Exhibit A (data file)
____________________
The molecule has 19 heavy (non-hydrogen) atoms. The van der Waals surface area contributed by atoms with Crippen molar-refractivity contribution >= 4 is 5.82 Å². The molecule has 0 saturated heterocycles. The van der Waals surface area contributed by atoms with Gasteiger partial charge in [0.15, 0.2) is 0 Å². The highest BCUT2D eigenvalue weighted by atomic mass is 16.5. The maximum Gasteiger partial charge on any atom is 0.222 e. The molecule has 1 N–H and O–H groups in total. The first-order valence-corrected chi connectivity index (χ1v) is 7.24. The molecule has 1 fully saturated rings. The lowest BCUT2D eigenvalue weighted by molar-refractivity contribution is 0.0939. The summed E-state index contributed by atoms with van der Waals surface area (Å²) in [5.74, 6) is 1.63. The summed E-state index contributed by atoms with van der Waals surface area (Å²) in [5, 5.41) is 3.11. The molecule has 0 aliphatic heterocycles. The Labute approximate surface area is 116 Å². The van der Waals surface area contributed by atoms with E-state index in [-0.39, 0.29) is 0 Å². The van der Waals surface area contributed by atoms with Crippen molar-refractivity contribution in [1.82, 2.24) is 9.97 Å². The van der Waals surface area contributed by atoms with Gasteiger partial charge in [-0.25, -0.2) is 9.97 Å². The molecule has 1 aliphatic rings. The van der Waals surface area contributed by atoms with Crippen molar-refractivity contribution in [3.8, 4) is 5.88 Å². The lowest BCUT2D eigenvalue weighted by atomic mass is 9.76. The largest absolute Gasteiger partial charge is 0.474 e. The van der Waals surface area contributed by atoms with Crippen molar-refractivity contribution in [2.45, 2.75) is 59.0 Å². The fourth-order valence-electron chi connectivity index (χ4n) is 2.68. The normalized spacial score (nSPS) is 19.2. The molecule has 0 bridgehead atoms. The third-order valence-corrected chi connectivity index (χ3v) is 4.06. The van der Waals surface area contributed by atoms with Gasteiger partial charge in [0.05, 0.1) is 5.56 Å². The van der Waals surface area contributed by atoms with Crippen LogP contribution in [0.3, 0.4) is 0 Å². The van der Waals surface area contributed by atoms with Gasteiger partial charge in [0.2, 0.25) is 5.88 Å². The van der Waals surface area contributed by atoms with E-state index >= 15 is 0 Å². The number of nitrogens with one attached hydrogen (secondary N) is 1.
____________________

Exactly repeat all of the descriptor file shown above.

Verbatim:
The molecule has 19 heavy (non-hydrogen) atoms. The van der Waals surface area contributed by atoms with Crippen molar-refractivity contribution >= 4 is 5.82 Å². The molecule has 0 saturated heterocycles. The van der Waals surface area contributed by atoms with Gasteiger partial charge in [0.15, 0.2) is 0 Å². The highest BCUT2D eigenvalue weighted by atomic mass is 16.5. The maximum Gasteiger partial charge on any atom is 0.222 e. The molecule has 1 N–H and O–H groups in total. The first-order valence-corrected chi connectivity index (χ1v) is 7.24. The molecule has 1 fully saturated rings. The lowest BCUT2D eigenvalue weighted by molar-refractivity contribution is 0.0939. The summed E-state index contributed by atoms with van der Waals surface area (Å²) in [5.74, 6) is 1.63. The summed E-state index contributed by atoms with van der Waals surface area (Å²) in [5, 5.41) is 3.11. The molecule has 0 aliphatic heterocycles. The Labute approximate surface area is 116 Å². The van der Waals surface area contributed by atoms with E-state index in [-0.39, 0.29) is 0 Å². The van der Waals surface area contributed by atoms with Crippen molar-refractivity contribution in [1.82, 2.24) is 9.97 Å². The van der Waals surface area contributed by atoms with Gasteiger partial charge in [-0.25, -0.2) is 9.97 Å². The molecule has 1 aliphatic rings. The van der Waals surface area contributed by atoms with Crippen molar-refractivity contribution in [3.8, 4) is 5.88 Å². The lowest BCUT2D eigenvalue weighted by atomic mass is 9.76. The largest absolute Gasteiger partial charge is 0.474 e. The van der Waals surface area contributed by atoms with Crippen molar-refractivity contribution in [2.45, 2.75) is 59.0 Å². The fourth-order valence-electron chi connectivity index (χ4n) is 2.68. The normalized spacial score (nSPS) is 19.2. The molecule has 0 bridgehead atoms. The third-order valence-corrected chi connectivity index (χ3v) is 4.06. The van der Waals surface area contributed by atoms with Gasteiger partial charge in [0.05, 0.1) is 5.56 Å². The van der Waals surface area contributed by atoms with Crippen LogP contribution in [0.3, 0.4) is 0 Å². The van der Waals surface area contributed by atoms with Gasteiger partial charge in [0.2, 0.25) is 5.88 Å². The van der Waals surface area contributed by atoms with E-state index >= 15 is 0 Å². The number of nitrogens with one attached hydrogen (secondary N) is 1.